BY LORETTA BRIGIDIA MANELE
ON Tuesday, the National Standards on WASH in schools was launched at Mendana Hotel.
The project was developed by UNICEF in collaboration with Ministry of Education and Human Resources Development (MEHRD), Ministry of Health and Medical Services’ (MHMS), RWASH program and sector stakeholders with support of the New Zealand government.
Guests at the occasion included the likes of Acting Prime Minister and Deputy Prime Minister, Hon Manasseh Sogavare, Permanent Secretary of MEHRD, Dr. Jimmy Rodgers, Under Secretary for MHMS, Dr Nemia Bainivalu, Deputy Premier of Guadalcanal Province, Hon Peter Aoraunisaka, UNICEF WASH specialist Ms Mamita Bora Thakkar, Zelalem Taffesse from UNICEF and MEHRD Deputy Secretary, Mr James Bosamata.
Acting Prime Minister, Hon Sogavare in his address stressed that since embarking our journey of WASH (Water Supply, Sanitation and Hygiene) in schools, the launching is a major step taken given that the national standards were developed to help define the requirements for school WASH facilities and are a set of achievable standards of which each school can progress to attainment over time.
He stated that the standards will be used as primary reference by the Solomon Islands WASH sector, national government, and project donors for standards related to construction of, or rehabilitation of, school WASH facilities.
Hon Sogavare also mentioned that studies have shown that children of mothers who have completed primary education are more likely to survive and be healthy.
He mentioned that the availability of adequate and well maintained toilet facilities with running water are a key requirement to ensure the dignity, safety and privacy of girls particularly during adolescence when they face menstruation.
Education Permanent Secretary, Dr Jimmy Rodgers emphasised that handwashing is not practiced on a regular and sustained basis given that a 2015 survey had depicted that only 14 percent of schools have access to basic water services while only 25 percent have access to basic sanitation services.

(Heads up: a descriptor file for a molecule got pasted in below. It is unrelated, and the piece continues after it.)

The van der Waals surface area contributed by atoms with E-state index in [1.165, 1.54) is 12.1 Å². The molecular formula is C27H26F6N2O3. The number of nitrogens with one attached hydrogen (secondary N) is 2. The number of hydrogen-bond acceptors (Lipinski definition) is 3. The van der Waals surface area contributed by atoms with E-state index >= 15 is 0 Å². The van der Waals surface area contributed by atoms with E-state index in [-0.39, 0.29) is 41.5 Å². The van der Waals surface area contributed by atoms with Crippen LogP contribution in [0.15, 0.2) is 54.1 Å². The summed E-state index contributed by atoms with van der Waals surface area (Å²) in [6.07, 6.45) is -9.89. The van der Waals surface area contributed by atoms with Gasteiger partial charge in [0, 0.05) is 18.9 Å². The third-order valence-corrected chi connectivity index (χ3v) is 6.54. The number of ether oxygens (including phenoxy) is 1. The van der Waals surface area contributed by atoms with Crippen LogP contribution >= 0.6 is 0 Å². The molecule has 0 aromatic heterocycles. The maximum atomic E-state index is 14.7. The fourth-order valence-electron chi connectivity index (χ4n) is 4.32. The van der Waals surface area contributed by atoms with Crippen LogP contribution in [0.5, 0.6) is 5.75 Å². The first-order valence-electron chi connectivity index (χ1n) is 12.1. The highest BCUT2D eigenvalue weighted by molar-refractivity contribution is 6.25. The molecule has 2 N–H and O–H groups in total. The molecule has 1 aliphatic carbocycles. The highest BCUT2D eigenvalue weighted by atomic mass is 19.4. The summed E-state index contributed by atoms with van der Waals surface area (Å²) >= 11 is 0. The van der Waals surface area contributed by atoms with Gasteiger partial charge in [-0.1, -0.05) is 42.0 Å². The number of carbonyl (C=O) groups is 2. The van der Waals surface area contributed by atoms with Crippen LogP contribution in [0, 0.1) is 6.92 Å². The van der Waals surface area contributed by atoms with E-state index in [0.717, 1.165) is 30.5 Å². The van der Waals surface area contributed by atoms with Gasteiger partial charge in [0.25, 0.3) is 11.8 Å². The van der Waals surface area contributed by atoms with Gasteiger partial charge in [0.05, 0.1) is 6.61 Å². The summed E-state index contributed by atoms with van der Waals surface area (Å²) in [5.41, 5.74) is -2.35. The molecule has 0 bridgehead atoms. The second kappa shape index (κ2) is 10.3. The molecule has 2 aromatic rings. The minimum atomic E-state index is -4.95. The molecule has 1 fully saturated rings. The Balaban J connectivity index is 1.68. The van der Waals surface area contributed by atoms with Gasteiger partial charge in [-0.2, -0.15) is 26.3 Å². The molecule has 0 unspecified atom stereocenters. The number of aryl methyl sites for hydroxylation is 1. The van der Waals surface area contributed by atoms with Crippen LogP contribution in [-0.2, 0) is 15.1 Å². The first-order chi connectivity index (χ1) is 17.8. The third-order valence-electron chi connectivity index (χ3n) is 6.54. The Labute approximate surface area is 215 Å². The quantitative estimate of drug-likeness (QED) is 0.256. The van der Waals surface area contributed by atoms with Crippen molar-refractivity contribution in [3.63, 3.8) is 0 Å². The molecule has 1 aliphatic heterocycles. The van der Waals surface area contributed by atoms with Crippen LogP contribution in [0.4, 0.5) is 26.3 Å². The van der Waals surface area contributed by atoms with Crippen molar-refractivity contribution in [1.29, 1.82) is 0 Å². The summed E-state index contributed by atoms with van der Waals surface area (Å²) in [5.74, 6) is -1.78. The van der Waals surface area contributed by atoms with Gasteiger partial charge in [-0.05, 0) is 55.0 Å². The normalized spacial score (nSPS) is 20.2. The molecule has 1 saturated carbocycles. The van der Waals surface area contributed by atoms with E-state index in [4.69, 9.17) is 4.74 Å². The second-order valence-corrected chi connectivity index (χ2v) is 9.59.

The essence of sanitation improvement was also another aspect discussed at the launch by Under Secretary for Health, Dr Nemia Bainivalu.
He voiced that sanitation improvements are vital in regards to the cause of a subclinical gut condition called environmental enteropathy (EE).
“Sanitation improvements are vital since constant exposure to fecal contamination is the primary underlying cause of a subclinical gut condition called environmental enteropathy (EE) which prevents proper food absorption and hence results in chronic malnutrition.
“Chronic malnutrition leads to stunting, reduced brain function and chronic diseases like diabetes, hypertension and renal malfunctions in adulthood,” said Bainivalu.
He stated that the Pacific Region is rated the highest in the prevalence of childhood chronic malnutrition (stunting) and is also the only region where this figure is increasing.
“In the Solomon Islands, the number of malnourished children almost doubled from 1989 to 2015, the current rate is 32 percent, and villages with more OD have more severe stunting in children. Sanitation is vital for better education, economic improvement, cleaner environments and better quality of life. It also protects girl’s and women’s safety and protects dignity,” said Bainivalu.
UNICEF WASH specialist, Ms Mamita Bora Thakkar was the Master of Ceremony who also delivered a presentation on the WASH in schools standards.
She highlighted that WASH in schools contribute to the achievement of five key SDGs and noted that the national standards set the framework for school WASH improvements and lays down the principles of water, sanitation and hygiene.
“Schools need to make incremental improvements based on the designs and ladders laid down in the standards. School WASH facilities need to be accessible, inclusive and gender friendly,” said Ms Thakkar.